Michelle Van Laethem is an assistant professor of Work and Organizational Psychology at the University of Amsterdam. After receiving her Master’s degree at Maastricht University in 2011 (cum laude), Michelle conducted her PhD studies on work stress and sleep at the Behavioural Science Institute in Nijmegen, which she finished in 2016. She successfully defended her PhD soon thereafter (January 2017).
Work-related stress, recovery, cognitive processes, sleep, performance, health behaviors, technology at work
During my PhD project, I have examined reciprocity between work stress and sleep, as well as perseverative cognition (e.g., rumination and worry) as an underlying mechanism. More specifically, occupational health research has shown that stress can be a major cause of sleeping difficulties, which in turn can have a harmful impact on health. Cognitive processes, as for example perseverative cognition, are often proposed as key mediating factors in the association between (work)stress and poor sleep quality. In several empirical studies, I examined (i) the temporal relations between work-related stress(ors) and sleep, (ii) the role of (work-related) perseverative cognition as a potential underlying mechanism in the stress-sleep relationship, and (iii) the development of stress and sleep over time. My PhD research indeed provided evidence for reciprocal relations between work-related stress(ors), sleep, and perseverative cognition. Moreover, perseverative cognition acted as a mediator in between work stress(ors) and sleep both in the short term and long term, which supports the role of perseverative cognition as an underlying mechanism of the stress-sleep relationship. Additionally, a first light was shed on the ‘short term’ time course of stress and sleep in the face of an upcoming stressful event. Insight into the ‘long term’ time course of stress, perseverative cognition, and sleep, when being chronically exposed to high job demands for at least four years, was provided.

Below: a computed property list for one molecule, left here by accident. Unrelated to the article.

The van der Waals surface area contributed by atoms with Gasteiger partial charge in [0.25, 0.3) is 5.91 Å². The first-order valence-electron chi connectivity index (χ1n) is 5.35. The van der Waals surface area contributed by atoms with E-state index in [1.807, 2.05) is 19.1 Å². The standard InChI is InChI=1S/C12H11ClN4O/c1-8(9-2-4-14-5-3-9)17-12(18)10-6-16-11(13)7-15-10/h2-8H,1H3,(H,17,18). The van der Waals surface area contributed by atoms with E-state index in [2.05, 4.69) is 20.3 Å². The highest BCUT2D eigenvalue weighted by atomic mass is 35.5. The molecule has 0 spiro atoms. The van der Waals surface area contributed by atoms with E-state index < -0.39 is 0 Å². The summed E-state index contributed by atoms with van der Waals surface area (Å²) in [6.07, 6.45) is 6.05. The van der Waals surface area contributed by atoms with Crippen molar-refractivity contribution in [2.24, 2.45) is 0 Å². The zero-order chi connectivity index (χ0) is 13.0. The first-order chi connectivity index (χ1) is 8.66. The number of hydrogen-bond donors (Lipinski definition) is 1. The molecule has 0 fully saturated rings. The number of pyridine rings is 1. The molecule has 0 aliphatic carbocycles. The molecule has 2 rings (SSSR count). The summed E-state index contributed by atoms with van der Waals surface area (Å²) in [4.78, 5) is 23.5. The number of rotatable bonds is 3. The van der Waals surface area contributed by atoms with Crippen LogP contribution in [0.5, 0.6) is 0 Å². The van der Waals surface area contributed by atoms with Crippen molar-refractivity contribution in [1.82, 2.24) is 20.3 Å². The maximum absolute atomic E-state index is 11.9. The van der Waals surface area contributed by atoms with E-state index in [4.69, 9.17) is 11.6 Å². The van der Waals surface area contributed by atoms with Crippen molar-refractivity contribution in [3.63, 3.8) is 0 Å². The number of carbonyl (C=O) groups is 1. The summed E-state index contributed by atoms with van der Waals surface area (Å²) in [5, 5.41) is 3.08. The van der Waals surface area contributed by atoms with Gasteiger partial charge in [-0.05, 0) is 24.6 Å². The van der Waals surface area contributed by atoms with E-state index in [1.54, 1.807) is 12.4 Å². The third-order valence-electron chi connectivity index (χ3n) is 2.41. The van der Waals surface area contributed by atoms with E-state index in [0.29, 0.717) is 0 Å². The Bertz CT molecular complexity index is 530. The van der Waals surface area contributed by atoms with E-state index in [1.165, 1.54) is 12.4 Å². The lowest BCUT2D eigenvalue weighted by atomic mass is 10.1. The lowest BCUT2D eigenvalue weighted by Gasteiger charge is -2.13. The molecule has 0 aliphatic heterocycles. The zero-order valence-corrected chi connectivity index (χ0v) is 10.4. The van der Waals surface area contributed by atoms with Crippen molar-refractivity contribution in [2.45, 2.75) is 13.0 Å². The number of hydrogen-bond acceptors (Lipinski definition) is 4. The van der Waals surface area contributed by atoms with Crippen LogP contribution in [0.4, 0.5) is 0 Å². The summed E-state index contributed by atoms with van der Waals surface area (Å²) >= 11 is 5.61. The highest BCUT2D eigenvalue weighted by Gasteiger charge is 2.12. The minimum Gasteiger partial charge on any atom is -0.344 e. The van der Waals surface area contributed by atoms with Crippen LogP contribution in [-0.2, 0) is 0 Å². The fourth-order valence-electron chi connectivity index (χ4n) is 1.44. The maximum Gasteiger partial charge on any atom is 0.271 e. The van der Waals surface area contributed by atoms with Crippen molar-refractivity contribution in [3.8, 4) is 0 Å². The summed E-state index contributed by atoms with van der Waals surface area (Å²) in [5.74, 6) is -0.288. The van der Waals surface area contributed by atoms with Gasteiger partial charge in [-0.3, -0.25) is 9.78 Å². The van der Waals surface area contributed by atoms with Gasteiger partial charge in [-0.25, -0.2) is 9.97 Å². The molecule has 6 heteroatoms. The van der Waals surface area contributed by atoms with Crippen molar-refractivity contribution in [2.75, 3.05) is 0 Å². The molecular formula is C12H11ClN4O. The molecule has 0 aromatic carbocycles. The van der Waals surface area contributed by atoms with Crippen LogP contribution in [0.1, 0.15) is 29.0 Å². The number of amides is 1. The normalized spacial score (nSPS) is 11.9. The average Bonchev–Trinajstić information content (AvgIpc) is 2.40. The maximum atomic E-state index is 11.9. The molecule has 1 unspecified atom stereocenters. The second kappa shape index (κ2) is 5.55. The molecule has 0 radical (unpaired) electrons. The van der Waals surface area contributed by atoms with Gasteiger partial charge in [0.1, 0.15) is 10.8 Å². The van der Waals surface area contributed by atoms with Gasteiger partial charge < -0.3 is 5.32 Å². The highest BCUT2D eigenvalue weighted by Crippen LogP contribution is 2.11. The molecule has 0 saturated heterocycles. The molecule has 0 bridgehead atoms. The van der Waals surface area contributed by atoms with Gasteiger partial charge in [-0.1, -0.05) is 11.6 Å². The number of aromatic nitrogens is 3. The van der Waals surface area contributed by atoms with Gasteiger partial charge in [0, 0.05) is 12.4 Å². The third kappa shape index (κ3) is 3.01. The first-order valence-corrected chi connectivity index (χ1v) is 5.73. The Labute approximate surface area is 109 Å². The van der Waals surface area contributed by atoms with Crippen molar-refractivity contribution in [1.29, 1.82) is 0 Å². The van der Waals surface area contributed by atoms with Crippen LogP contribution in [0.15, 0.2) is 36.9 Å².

Current research areas include investigating how stress, perseverative cognition, and sleep are related to work-related performance outcomes such as task and contextual performance. Another line of research explores mediators and moderators of the stress-sleep relationship, including but not limited to cognitive processes, mood, happiness, and health behaviors such as exercise. Moreover, I examine both sleep quality and quantity. In a third line of research, I investigate how employees’ connectedness to the workplace (e.g., work-related smartphone use, workplace telepressure) affects their sleep and work performance, while accounting for cognitive and biological mechanisms.
My research has mainly been conducted with (diary-based) longitudinal studies, investigating day-to-day fluctuations as well as long-term variations in stress(ors), sleep, and underlying processes of the stress-sleep relationship. Additionally, I have experience with various research methods (longitudinal, experimental, field studies, systematic reviews) and use both subjective and objective measures. I have a wide-ranging statistical skillset including several analysis techniques such as multilevel- and structural equation modelling.